The stage is set for a clash between traders betting on interest rate cuts and Christine Lagarde, who is ready — once again — to hammer home the need to stamp out inflation.
The European Central Bank president rebuked investors six weeks ago for underestimating the extent of hikes required to bring soaring prices under control, then repeated the message at the World Economic Forum in Davos this month.
Regardless, euro-area bonds rallied in January as investors resisted warnings of aggressive tightening in the coming months and continued to price a decline in rates by year-end.
The US Federal Reserve, the ECB, and the Bank of England are all due to hold rate-setting meetings this week and strategists from Nomura Holdings to Société Générale are in little doubt as to who will strike the most hawkish tone. There’s also the danger Christine Lagarde will add extra frost to her remarks to prompt a market correction should European inflation data come in milder than forecast.
“We expect a showdown between the ECB and markets,” said Nomura economist Andrzej Szczepaniak.
Swaps indicate a half-percentage point rate rise next Thursday is a done deal, which would take the deposit rate to a 15-year high of 2.5%.
Yet traders see just a 70% chance of another 50 basis point hike in March and then begin to price in cuts to the key rate from around September. That’s despite the best efforts of ECB officials.
At Davos, Lagarde invited traders who’ve taken dovish rate wagers “to revise their position. They would be well-advised to do so.”
Her colleagues, including Dutch central bank chief Klaas Knot, want at least two more half-point rate increases.
“The current market pricing is not coherent,” Société Générale strategists including Ninon Bachet wrote in a note on Thursday.
At least for now, the European economy looks able to handle more hikes.
Economists at Goldman Sachs no longer predict a recession this year as factors including a warmer-than-usual winter in energy-strapped Europe and easing supply-chain constraints boost optimism.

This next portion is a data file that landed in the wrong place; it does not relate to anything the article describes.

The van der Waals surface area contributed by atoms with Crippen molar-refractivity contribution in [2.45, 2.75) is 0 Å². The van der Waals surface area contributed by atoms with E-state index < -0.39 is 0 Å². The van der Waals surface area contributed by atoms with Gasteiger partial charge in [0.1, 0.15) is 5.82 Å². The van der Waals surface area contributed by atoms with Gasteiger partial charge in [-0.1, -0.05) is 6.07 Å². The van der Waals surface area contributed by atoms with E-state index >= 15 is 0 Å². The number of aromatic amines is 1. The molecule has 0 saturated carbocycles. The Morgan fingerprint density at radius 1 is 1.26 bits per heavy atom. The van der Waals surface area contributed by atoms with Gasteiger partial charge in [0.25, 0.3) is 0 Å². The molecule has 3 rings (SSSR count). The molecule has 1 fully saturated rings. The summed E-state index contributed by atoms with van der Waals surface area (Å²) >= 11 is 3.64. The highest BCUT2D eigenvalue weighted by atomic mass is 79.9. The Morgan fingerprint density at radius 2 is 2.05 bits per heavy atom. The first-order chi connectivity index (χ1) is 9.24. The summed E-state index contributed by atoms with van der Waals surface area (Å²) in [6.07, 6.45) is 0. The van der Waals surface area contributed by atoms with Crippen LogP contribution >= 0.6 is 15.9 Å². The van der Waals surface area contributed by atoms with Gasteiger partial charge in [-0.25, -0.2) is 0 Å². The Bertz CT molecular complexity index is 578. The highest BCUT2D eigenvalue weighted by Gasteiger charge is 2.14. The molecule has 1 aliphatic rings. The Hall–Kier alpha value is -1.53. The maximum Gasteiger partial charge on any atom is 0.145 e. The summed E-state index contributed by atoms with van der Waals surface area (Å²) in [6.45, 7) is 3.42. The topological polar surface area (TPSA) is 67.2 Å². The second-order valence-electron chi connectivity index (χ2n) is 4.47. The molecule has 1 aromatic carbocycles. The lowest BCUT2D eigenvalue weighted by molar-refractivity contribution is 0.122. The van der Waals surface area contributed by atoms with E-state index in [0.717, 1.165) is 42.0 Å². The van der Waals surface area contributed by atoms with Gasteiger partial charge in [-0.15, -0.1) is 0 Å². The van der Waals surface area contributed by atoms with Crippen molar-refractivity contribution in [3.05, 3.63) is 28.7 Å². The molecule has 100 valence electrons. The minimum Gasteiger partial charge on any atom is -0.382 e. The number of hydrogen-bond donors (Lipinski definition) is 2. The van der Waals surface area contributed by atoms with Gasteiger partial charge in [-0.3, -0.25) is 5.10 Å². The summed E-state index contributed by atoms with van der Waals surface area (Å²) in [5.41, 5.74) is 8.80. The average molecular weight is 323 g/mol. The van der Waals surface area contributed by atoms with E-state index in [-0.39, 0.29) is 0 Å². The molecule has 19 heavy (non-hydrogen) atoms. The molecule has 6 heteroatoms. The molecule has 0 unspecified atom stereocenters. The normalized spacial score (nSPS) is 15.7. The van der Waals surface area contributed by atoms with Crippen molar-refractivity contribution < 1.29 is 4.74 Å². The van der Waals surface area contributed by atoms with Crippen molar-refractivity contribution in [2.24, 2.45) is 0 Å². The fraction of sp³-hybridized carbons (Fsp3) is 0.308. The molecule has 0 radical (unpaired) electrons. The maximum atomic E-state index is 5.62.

Compare that with the UK, where the economic outlook is more challenging.
Traders are less certain that the Bank of England will deliver a half-point hike next week, with swaps indicating a 90% probability. The rate is currently 3.5%.
January inflation data due next week could embolden traders to revise rates pricing lower if there are signs of a further slowdown — triggering more gains for bonds. Headline inflation has already dropped from a record 10.6% to 9.2% and economists surveyed by Bloomberg see the pace of price growth dropping to 9%.
A measure which strips out energy and food is also predicted to improve, albeit only slightly. ECB officials including Gediminas Simkus have stressed risks around the stubbornness of core inflation, remarking last week that 50 basis-point rate hikes “must be taken unequivocally”.
But even if the data comes in better than expected, the global battle to tame price growth is unpredictable and there could be surprises down the line. Traders might look to Australia for a cautionary tale.
Data there last week showed inflation accelerated to the fastest pace in 32 years in the last three months of 2022, exceeding forecasts and prompting money markets to price in an interest-rate hike at next month’s central bank meeting.
The ECB may get a helping hand from the Fed, if US policy makers — who are also expected to raise rates this week — make it clear the inflation fight is far from over.
Swaps linked to US central bank meetings imply traders expect almost 50 basis points of rate cuts by the end of the year. While signs of a slowdown are mounting — the Fed has delivered 425 basis points of hikes compared with 250 basis points from the ECB — the US economy expanded at a healthy pace in the fourth quarter, and the Fed has repeatedly warned it will leave rates elevated.
According to Florian Ielpo, head of macro at Lombard Odier Investment Managers, the ECB and Fed need to keep ramming home the message that the war on inflation isn’t over.
“Their job is to convince markets that the rate cuts that have been priced have no place to be there,” he said.